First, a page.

That’s more like it. After a rather disappointing debut tale in the first issue of the flagship DC relaunch title, this issue does a little more to elicit a “League” feel and look, even though no one has mentioned anything about this group being a team in any capacity. Sure, there’s the trite “first time superheroes meet, they fight then realize they have a common foe” plot hard at work here, but that story provides some nice little character moments for Flash — who is introduced in this issue — and Green Lantern, especially.
Geoff Johns does a good job mixing the personalities and action in this issue and gives each of the heroes a moment to shine, including Vic Stone, the young man destined to become Cyborg. Johns expands upon Vic’s football success and adds a new wrinkle to the gap between Vic and his dad. While doing that, Johns also throws in a wink and a nod to his own alma mater, proving that at his core, Johns is still a fan having fun writing these things that he enjoys so much.
Jim Lee’s art is still obsessively packed with details and new designs for things. Some of the designs work – – like the Mother boxes – – and some just fall flat, almost bordering on laughable – – like the S.T.A.R. Labs jumpsuit that Vic Stone’s dad is sporting in this issue. The key, I suppose is innovation and taking a chance with the designs. Luckily for Lee, his work can be successful even if some of the designs are not.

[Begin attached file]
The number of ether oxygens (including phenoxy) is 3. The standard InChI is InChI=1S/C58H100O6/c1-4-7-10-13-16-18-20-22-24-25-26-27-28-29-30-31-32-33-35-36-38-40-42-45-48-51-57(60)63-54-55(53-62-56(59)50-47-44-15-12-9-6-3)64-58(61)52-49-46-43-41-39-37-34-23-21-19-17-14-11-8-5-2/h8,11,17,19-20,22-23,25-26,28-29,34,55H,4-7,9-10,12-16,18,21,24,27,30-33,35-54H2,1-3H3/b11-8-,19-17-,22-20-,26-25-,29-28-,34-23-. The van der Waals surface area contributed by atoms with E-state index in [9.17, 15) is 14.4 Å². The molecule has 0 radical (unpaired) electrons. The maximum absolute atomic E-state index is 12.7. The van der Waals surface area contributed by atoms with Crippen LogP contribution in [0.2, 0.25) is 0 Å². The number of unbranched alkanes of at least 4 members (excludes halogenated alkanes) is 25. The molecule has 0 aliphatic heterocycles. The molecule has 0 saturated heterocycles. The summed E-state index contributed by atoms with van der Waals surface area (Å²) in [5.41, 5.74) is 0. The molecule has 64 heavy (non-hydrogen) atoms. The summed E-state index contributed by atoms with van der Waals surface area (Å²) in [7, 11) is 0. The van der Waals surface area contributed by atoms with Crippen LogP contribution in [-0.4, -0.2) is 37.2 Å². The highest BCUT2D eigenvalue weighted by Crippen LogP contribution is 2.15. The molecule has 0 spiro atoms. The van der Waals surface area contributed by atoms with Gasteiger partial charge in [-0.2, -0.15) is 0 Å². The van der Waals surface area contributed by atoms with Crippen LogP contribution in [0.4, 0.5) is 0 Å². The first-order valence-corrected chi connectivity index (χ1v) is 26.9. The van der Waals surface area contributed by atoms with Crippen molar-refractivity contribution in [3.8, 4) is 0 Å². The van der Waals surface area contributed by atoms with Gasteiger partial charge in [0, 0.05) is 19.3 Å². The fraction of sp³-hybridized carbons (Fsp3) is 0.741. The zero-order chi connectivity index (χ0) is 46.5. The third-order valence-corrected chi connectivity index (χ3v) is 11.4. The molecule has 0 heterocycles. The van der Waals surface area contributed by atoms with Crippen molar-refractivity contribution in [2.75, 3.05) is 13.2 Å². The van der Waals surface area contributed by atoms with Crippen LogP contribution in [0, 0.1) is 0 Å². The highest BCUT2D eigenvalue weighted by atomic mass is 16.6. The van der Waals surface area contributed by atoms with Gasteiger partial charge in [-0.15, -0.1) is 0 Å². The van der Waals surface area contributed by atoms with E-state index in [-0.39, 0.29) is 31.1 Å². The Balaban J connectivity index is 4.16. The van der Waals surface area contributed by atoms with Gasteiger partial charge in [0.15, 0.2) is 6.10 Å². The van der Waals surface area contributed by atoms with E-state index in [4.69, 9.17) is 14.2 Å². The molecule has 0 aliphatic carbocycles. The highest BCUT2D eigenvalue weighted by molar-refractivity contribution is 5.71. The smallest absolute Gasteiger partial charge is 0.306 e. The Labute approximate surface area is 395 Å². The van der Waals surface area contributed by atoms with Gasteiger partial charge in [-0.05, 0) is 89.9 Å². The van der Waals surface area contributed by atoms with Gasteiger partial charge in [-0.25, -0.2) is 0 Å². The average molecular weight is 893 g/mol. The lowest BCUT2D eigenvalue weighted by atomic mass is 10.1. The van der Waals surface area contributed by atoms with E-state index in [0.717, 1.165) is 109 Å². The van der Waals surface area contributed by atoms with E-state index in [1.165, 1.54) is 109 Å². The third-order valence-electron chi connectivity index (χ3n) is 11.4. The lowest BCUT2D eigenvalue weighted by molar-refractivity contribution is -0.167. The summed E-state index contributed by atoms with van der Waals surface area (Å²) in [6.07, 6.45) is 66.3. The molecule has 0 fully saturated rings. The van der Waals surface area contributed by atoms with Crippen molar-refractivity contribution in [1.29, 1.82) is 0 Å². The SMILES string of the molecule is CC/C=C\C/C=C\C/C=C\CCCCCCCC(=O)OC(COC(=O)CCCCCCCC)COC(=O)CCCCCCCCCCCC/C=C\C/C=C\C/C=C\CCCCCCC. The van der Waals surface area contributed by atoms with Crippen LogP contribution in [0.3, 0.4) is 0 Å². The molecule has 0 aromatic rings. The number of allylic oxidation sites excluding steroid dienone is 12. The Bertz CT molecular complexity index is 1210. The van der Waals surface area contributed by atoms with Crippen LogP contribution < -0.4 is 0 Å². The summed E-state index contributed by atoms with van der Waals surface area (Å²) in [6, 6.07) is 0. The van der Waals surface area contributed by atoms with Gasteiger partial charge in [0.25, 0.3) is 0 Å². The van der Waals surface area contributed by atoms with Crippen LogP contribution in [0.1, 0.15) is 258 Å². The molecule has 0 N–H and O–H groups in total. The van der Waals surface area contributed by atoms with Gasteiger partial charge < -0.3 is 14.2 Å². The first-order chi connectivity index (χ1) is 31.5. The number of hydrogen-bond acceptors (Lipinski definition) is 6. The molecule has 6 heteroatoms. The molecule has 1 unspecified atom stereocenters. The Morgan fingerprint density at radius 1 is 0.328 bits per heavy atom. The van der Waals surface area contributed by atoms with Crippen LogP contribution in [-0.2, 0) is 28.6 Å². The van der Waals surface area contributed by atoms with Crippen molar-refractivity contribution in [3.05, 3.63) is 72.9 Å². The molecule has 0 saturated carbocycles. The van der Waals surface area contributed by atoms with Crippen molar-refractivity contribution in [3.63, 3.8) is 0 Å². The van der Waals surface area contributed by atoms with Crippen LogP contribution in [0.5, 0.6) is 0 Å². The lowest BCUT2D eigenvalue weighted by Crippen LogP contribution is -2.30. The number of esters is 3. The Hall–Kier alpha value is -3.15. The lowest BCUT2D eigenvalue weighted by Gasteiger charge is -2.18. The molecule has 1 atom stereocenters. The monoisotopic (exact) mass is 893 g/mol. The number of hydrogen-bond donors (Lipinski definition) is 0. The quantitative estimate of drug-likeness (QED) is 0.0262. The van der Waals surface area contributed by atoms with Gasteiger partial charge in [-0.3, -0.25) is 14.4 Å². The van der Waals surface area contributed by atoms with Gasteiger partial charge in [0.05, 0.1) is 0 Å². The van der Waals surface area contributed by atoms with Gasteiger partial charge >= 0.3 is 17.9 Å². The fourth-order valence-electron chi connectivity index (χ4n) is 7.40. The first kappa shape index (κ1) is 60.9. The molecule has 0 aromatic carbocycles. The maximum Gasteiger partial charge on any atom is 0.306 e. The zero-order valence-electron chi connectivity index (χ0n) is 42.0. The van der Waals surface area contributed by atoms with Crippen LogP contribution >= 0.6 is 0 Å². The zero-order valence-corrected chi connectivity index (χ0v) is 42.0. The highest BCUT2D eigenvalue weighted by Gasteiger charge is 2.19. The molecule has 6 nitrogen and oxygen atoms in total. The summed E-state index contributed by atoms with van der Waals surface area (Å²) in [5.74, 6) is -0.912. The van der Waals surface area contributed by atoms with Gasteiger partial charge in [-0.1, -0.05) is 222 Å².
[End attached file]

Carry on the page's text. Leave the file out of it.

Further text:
The slow burn to build up the Justice League picks up significantly more steam in this issue as the collection of heroes trends closer to what most readers deign worthy of the League. Last issue tried a little too hard to be introductory, while this issue pretty well lets the introductions speak for themselves, choosing to throw some action in the readers’ faces along the way. Not all of the action is hero fighting hero, as the baddies introduced in the first issue resurface, proclaiming their loyalty and causing some massive property damage. Those same bad guys and their cause also leave a nice little cliffhanger.
This issue is rounded out with some more collateral materials at the back of the book. There’s a four-page transcript of an interview between Steve Trevor and Amanda Waller that nicely sets the stage for the upcoming appearances of some more future Leaguers. Beyond that transcript, there are four pages of sketches that provide some design details for Batman and Superman. All in all, this is a much nicer, more complete introduction to what is eventually going to be lynchpin of the DCU.